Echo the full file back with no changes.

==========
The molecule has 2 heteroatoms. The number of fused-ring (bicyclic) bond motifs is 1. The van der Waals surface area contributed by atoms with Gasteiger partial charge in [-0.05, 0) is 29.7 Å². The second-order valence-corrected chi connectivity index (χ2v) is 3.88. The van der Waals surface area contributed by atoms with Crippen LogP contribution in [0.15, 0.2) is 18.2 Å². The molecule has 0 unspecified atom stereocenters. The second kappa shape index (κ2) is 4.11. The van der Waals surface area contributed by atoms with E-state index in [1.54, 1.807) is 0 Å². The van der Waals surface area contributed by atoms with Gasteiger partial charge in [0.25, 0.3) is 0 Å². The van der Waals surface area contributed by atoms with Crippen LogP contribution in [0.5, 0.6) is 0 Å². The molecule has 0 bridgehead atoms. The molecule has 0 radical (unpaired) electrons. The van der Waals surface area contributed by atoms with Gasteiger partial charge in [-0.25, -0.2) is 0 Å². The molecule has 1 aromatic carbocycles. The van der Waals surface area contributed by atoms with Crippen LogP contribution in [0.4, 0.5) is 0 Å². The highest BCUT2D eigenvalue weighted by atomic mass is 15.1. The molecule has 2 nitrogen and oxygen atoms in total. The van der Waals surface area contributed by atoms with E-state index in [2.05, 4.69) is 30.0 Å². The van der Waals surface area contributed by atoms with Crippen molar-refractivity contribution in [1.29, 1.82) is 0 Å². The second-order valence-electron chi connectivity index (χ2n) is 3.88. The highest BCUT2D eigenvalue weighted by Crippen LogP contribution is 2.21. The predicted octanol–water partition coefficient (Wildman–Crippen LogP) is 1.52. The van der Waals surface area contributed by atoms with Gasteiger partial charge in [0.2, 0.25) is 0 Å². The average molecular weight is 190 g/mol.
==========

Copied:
The molecule has 2 heteroatoms. The number of fused-ring (bicyclic) bond motifs is 1. The van der Waals surface area contributed by atoms with Gasteiger partial charge in [-0.05, 0) is 29.7 Å². The second-order valence-corrected chi connectivity index (χ2v) is 3.88. The van der Waals surface area contributed by atoms with Crippen LogP contribution in [0.15, 0.2) is 18.2 Å². The molecule has 0 unspecified atom stereocenters. The second kappa shape index (κ2) is 4.11. The van der Waals surface area contributed by atoms with E-state index in [1.54, 1.807) is 0 Å². The van der Waals surface area contributed by atoms with Gasteiger partial charge in [0.25, 0.3) is 0 Å². The van der Waals surface area contributed by atoms with Crippen LogP contribution in [0.5, 0.6) is 0 Å². The molecule has 0 bridgehead atoms. The molecule has 0 radical (unpaired) electrons. The van der Waals surface area contributed by atoms with Gasteiger partial charge in [-0.25, -0.2) is 0 Å². The molecule has 1 aromatic carbocycles. The van der Waals surface area contributed by atoms with Crippen LogP contribution in [0.4, 0.5) is 0 Å². The highest BCUT2D eigenvalue weighted by atomic mass is 15.1. The molecule has 2 nitrogen and oxygen atoms in total. The van der Waals surface area contributed by atoms with E-state index in [2.05, 4.69) is 30.0 Å². The van der Waals surface area contributed by atoms with Crippen molar-refractivity contribution in [1.29, 1.82) is 0 Å². The second-order valence-electron chi connectivity index (χ2n) is 3.88. The highest BCUT2D eigenvalue weighted by Crippen LogP contribution is 2.21. The predicted octanol–water partition coefficient (Wildman–Crippen LogP) is 1.52. The van der Waals surface area contributed by atoms with Gasteiger partial charge in [0.2, 0.25) is 0 Å². The average molecular weight is 190 g/mol.